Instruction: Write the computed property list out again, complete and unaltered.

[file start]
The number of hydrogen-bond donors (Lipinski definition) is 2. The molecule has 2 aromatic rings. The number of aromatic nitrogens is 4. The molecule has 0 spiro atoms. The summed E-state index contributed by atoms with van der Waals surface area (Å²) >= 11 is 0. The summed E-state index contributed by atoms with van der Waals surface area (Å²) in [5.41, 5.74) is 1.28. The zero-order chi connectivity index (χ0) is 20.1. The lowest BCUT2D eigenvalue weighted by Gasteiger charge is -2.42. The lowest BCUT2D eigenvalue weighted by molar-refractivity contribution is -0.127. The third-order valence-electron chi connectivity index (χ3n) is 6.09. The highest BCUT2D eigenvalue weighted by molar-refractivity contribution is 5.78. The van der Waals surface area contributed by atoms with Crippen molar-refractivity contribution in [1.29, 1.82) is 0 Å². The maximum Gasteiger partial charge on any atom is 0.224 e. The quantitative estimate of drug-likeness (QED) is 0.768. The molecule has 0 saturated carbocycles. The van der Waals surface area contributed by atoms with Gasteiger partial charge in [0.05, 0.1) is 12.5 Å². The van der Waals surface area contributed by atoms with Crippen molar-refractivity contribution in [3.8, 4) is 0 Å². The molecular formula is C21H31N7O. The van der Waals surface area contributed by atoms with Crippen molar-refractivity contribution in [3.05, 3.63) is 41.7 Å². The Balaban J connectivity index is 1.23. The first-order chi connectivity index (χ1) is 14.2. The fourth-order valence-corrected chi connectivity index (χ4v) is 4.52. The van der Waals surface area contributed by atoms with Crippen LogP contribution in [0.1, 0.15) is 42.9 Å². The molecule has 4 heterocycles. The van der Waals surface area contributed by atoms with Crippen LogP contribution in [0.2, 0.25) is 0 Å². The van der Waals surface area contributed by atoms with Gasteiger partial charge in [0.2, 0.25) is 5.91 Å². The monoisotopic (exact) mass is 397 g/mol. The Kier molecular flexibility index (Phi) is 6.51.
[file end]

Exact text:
The number of hydrogen-bond donors (Lipinski definition) is 2. The molecule has 2 aromatic rings. The number of aromatic nitrogens is 4. The molecule has 0 spiro atoms. The summed E-state index contributed by atoms with van der Waals surface area (Å²) >= 11 is 0. The summed E-state index contributed by atoms with van der Waals surface area (Å²) in [5.41, 5.74) is 1.28. The zero-order chi connectivity index (χ0) is 20.1. The lowest BCUT2D eigenvalue weighted by Gasteiger charge is -2.42. The lowest BCUT2D eigenvalue weighted by molar-refractivity contribution is -0.127. The third-order valence-electron chi connectivity index (χ3n) is 6.09. The highest BCUT2D eigenvalue weighted by molar-refractivity contribution is 5.78. The van der Waals surface area contributed by atoms with Crippen molar-refractivity contribution in [1.29, 1.82) is 0 Å². The maximum Gasteiger partial charge on any atom is 0.224 e. The quantitative estimate of drug-likeness (QED) is 0.768. The molecule has 0 saturated carbocycles. The van der Waals surface area contributed by atoms with Gasteiger partial charge in [0.05, 0.1) is 12.5 Å². The van der Waals surface area contributed by atoms with Crippen molar-refractivity contribution in [3.8, 4) is 0 Å². The molecular formula is C21H31N7O. The van der Waals surface area contributed by atoms with Crippen molar-refractivity contribution in [3.05, 3.63) is 41.7 Å². The Balaban J connectivity index is 1.23. The first-order chi connectivity index (χ1) is 14.2. The fourth-order valence-corrected chi connectivity index (χ4v) is 4.52. The van der Waals surface area contributed by atoms with Crippen LogP contribution in [0.1, 0.15) is 42.9 Å². The molecule has 4 heterocycles. The van der Waals surface area contributed by atoms with Crippen LogP contribution in [0.2, 0.25) is 0 Å². The van der Waals surface area contributed by atoms with Gasteiger partial charge in [0.2, 0.25) is 5.91 Å². The monoisotopic (exact) mass is 397 g/mol. The Kier molecular flexibility index (Phi) is 6.51.